You’ve likely heard of the so-called sharing economy. The theory goes that where in the past, in order to be able to use something, you mostly bought it, now you can just rent or borrow it. Personal finance experts often cite this as an easy and convenient way to cut back on costs. So now we have to decide when it makes sense to buy something, and when we can get along with renting or borrowing. Here’s our guide to help you.
Deciding whether to buy or rent your home is a big one — homes are usually the biggest purchase people make. To adequately make the call, it’s important to consider your personal finances, your location and lifestyle. Homeowners have pride of ownership and build equity, while renters have little or no maintenance costs and endure less risk. It’s important to crunch the numbers and figure out if renting or buying is the better move for you. Factors that go into it include your income, the impact on your taxes and the length of time you plan to stay put.
To determine if car ownership makes sense for you, consider how often you drive, how consistent your cash flow is, the availability of savings to cover a down payment and initial fees, how hard you are on cars, how long you plan on keeping the car and how flexible you need to be. You can use car-sharing and affordable rental services if you do not drive to work every day. You can also lease a car if you want to pay for only the use of car during the length of your lease. You can buy it if you plan to use it a lot and take good care of it.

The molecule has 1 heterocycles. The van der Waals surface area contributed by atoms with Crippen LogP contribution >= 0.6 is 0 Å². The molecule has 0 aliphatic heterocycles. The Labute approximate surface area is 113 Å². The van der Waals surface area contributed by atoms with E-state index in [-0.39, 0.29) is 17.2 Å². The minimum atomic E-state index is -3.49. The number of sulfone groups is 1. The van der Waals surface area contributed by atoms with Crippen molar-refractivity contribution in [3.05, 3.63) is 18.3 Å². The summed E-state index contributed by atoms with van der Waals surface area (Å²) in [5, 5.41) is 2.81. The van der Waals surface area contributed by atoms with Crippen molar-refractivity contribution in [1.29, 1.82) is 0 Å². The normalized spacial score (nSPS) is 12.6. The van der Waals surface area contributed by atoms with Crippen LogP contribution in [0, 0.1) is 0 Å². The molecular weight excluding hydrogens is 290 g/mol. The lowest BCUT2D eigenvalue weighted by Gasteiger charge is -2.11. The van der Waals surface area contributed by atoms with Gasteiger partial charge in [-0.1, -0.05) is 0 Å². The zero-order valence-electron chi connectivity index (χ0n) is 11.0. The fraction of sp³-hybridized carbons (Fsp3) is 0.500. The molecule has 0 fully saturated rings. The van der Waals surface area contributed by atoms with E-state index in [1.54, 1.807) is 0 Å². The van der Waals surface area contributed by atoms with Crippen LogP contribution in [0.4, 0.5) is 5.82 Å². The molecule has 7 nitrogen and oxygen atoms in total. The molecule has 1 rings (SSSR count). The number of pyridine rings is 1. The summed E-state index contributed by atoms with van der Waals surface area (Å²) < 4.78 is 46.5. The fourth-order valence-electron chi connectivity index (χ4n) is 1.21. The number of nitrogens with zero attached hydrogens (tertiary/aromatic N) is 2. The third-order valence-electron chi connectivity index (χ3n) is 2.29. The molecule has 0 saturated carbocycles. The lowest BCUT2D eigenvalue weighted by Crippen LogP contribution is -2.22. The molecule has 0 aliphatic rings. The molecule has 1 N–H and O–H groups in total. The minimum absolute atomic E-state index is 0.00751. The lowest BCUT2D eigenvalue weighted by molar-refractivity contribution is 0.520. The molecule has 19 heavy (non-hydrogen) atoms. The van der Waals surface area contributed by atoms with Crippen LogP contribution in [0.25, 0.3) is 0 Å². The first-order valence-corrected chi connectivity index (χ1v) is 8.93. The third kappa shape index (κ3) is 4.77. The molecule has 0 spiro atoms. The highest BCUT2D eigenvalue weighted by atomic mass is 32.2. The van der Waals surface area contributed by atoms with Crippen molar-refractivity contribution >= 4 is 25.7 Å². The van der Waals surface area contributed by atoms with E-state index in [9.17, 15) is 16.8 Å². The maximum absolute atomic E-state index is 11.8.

With bike-sharing services popping up in cities all over the world, commuting or riding often can be possible without buying your own bike. If you want all the benefits of bike ownership without having to actually purchase one or having to store it, renting may be the right choice for you. But buying allows greater convenience and reliability, as it is not always possible to find a docking station with available bikes or spots when you need them. Think about how often you ride, how much you are willing to spend and if you have space for parking a bike before you sign up for sharing a bicycle, or purchase your own.
If you read a lot of books or watch a lot of television and movies, you should consider whether renting or buying entertainment sources is smarter for your finances and lifestyle. Do you like returning to what you have already seen or read to experience again? Do you like having options on hand when and where you need them? In that case, buying might be right for you. But if you have a subscription service or rental option available, you might find that the increased options and temporary access better for you. Plus, if you live close to a public library, you may not have to pay anything for temporary access to books, movies and magazines.
Buying a new dress or owning a tuxedo can be costly — and take up a lot of space in your closet. Luckily, there are rental companies that allow you to enjoy the outfit for an event and then return it and start shopping for all new options for the next occasion. This can help you cut serious costs for your wedding or another formal but infrequent affair, but may not be right for you if you have many events with a similar dress code or you want to keep it as an heirloom to pass down to your children.
While it may be nice to have a home of your own, a car or bike in the garage, movies and books on your shelves and plenty or options in your closet, it may also be more beneficial to own less and have more cash. It is purely personal preference, so consider the above comparisons and come to your own conclusions about whether you buying or renting is the better option for you.
More Money-Saving Reads: